FAQ
I'm seeing the above when trying to run a test file with the dev version
(1.5/master, which now builds successfully after yesterday's TMPDIR fix).

I've read previous discussions, and can verify:

1) 1.4 runs the test file without error
2) Xcode is installed
3) 'xcode-select --install' has also been run (unnecessarily, to verify)
4) 'gcc' runs/is found

Is there something else I should try? Thanks.

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  • James Bardin at Apr 14, 2015 at 3:33 pm
    Do you have C source files in your project?
    Are you using cgo?



    On Tuesday, April 14, 2015 at 10:07:11 AM UTC-4, ps wrote:

    I'm seeing the above when trying to run a test file with the dev version
    (1.5/master, which now builds successfully after yesterday's TMPDIR fix).

    I've read previous discussions, and can verify:

    1) 1.4 runs the test file without error
    2) Xcode is installed
    3) 'xcode-select --install' has also been run (unnecessarily, to verify)
    4) 'gcc' runs/is found

    Is there something else I should try? Thanks.
    --
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  • Ps at Apr 14, 2015 at 3:48 pm
    This is a simple test file that imports `fmt` and prints to standard
    output, with the current dev version.

    1.4 (installed separately and invoked directly) executes the file without
    error, but the dev version outputs the above error.

    Everything is default.
    On Tuesday, April 14, 2015 at 11:11:41 AM UTC-4, James Bardin wrote:


    Do you have C source files in your project?
    Are you using cgo?
    --
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  • Andrey mirtchovski at Apr 14, 2015 at 4:46 pm
    show us the full message that you're seeing. normally the (first)
    offending C file is printed at the end of that message:

    $ ls
    t_test.go
    $ cat t_test.go
    package main

    import "testing"

    func TestTest(t *testing.T) {
         return
    }
    $ go test
    PASS
    ok _/tmp/t 0.005s
    $ cat > t.c
    void main()
    $ go test
    can't load package: package .: C source files not allowed when not
    using cgo: t.c
    $

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  • Ps at Apr 14, 2015 at 5:12 pm
    It's the same as this:

    http://stackoverflow.com/questions/27772831/golang-c-source-files-not-allowed-when-not-using-cgo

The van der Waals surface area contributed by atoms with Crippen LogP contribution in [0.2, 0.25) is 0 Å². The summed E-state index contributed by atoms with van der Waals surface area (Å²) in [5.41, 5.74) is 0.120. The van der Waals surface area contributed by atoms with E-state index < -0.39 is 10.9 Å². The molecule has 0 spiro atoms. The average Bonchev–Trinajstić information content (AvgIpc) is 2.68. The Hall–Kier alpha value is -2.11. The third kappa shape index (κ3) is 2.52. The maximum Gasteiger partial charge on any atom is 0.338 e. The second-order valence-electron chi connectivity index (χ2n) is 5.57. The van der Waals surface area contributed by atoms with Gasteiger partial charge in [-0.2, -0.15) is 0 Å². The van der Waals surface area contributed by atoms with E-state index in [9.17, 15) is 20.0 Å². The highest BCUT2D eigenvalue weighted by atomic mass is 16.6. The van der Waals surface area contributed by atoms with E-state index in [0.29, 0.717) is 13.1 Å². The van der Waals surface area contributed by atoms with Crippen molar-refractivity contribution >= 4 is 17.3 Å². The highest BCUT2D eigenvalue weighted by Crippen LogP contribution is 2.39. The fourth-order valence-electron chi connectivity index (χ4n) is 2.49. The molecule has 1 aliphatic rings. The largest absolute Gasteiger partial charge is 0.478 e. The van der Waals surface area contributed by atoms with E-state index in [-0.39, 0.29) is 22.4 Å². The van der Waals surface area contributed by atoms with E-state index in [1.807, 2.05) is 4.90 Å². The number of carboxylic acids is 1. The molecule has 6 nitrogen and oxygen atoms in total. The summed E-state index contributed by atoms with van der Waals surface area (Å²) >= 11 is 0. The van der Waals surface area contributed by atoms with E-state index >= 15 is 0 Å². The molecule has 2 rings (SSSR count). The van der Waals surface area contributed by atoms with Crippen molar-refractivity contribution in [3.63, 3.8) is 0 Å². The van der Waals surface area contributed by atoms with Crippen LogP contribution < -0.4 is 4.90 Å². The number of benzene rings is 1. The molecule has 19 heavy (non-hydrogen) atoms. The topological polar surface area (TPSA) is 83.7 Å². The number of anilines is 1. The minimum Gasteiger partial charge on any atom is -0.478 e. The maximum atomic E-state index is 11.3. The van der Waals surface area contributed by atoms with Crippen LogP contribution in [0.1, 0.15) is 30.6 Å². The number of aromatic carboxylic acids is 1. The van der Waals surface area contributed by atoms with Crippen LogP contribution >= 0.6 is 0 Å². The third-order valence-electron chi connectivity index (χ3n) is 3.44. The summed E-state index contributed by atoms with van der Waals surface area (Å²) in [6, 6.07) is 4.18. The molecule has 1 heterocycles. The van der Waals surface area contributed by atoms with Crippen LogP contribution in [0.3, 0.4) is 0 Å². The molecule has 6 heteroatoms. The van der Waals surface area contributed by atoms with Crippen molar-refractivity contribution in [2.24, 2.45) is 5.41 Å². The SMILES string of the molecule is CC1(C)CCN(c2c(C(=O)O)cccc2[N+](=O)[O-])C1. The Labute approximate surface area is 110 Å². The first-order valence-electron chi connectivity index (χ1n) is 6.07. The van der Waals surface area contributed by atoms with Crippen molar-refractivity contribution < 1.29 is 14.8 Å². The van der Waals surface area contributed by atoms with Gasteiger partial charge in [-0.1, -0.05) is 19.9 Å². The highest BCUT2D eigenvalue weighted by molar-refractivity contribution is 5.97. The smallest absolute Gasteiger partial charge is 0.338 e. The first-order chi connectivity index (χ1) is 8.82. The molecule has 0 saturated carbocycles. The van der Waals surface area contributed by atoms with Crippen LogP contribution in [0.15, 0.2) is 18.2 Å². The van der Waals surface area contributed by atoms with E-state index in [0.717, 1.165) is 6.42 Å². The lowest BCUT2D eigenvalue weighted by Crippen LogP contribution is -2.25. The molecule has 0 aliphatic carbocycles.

But the linked suggestions (described earlier, for OS X) didn't help.

    I tried exporting GOARCH and reinstalling for 'darwin/386', but get the
    same error.
    On Tuesday, April 14, 2015 at 12:46:35 PM UTC-4, andrey mirtchovski wrote:

    show us the full message that you're seeing. normally the (first)
    offending C file is printed at the end of that message:
    --
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  • Ian Lance Taylor at Apr 14, 2015 at 6:59 pm

    On Tue, Apr 14, 2015 at 10:12 AM, ps wrote:
    It's the same as this:

    http://stackoverflow.com/questions/27772831/golang-c-source-files-not-allowed-when-not-using-cgo

    But the linked suggestions (described earlier, for OS X) didn't help.

    I tried exporting GOARCH and reinstalling for 'darwin/386', but get the same
    error.
    If the problem is exactly the same as that Stack Overflow question,
    then you have multiple versions of go installed on your system and you
    have set GOROOT. Don't do that. In general, never set GOROOT.

    Ian

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  • Ps at Apr 14, 2015 at 10:51 pm
    Thanks Ian (James, andrey). Un-setting GOROOT seems to have solved the
    problem (though I had all the same settings, including GOROOT_BOOTSTRAP, on
    Mavericks, with everything working properly :/).
    On Tuesday, April 14, 2015 at 2:59:53 PM UTC-4, Ian Lance Taylor wrote:


    If the problem is exactly the same as that Stack Overflow question,
    then you have multiple versions of go installed on your system and you
    have set GOROOT. Don't do that. In general, never set GOROOT.

    Ian
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  • James Bardin at Apr 14, 2015 at 4:50 pm

    On Tue, Apr 14, 2015 at 11:48 AM, ps wrote:

    This is a simple test file that imports `fmt` and prints to standard
    output, with the current dev version.

    1.4 (installed separately and invoked directly) executes the file without
    error, but the dev version outputs the above error.
    You have a C file in your package, or somewhere in your source tree.
    Try cleaning your GOROOT if you can't find the file.
    Try using the `-x` flag to see what is being invoked.

    If you're still unsure, we need to know exactly how are you invoking the
    build, what exactly is the error (it usually shows the offending file
    name), and/or contents of the package causing the problem.

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